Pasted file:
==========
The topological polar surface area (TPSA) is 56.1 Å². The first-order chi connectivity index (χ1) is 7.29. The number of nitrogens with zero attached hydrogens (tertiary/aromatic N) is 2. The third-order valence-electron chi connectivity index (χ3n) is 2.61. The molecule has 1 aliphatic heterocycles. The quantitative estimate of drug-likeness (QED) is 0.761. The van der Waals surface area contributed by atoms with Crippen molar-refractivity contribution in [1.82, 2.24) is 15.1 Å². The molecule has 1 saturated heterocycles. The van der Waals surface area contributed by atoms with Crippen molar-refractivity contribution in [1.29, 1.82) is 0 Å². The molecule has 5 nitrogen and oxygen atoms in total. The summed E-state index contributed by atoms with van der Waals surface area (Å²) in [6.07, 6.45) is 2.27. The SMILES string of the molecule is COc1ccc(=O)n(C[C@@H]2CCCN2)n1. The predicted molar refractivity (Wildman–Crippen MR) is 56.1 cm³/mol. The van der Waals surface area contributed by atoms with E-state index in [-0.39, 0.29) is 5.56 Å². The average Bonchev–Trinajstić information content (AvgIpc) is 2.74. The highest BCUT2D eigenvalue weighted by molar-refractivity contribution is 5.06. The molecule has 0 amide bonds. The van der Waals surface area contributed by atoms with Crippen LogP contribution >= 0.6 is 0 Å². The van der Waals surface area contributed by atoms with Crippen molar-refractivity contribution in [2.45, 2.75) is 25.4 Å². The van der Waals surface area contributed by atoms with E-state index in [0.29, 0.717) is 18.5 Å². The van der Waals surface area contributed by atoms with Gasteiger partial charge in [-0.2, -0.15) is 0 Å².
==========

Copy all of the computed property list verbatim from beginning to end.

The topological polar surface area (TPSA) is 56.1 Å². The first-order chi connectivity index (χ1) is 7.29. The number of nitrogens with zero attached hydrogens (tertiary/aromatic N) is 2. The third-order valence-electron chi connectivity index (χ3n) is 2.61. The molecule has 1 aliphatic heterocycles. The quantitative estimate of drug-likeness (QED) is 0.761. The van der Waals surface area contributed by atoms with Crippen molar-refractivity contribution in [1.82, 2.24) is 15.1 Å². The molecule has 1 saturated heterocycles. The van der Waals surface area contributed by atoms with Crippen molar-refractivity contribution in [1.29, 1.82) is 0 Å². The molecule has 5 nitrogen and oxygen atoms in total. The summed E-state index contributed by atoms with van der Waals surface area (Å²) in [6.07, 6.45) is 2.27. The SMILES string of the molecule is COc1ccc(=O)n(C[C@@H]2CCCN2)n1. The predicted molar refractivity (Wildman–Crippen MR) is 56.1 cm³/mol. The van der Waals surface area contributed by atoms with E-state index in [-0.39, 0.29) is 5.56 Å². The average Bonchev–Trinajstić information content (AvgIpc) is 2.74. The highest BCUT2D eigenvalue weighted by molar-refractivity contribution is 5.06. The molecule has 0 amide bonds. The van der Waals surface area contributed by atoms with Crippen LogP contribution >= 0.6 is 0 Å². The van der Waals surface area contributed by atoms with Crippen molar-refractivity contribution in [2.45, 2.75) is 25.4 Å². The van der Waals surface area contributed by atoms with E-state index in [0.29, 0.717) is 18.5 Å². The van der Waals surface area contributed by atoms with Gasteiger partial charge in [-0.2, -0.15) is 0 Å².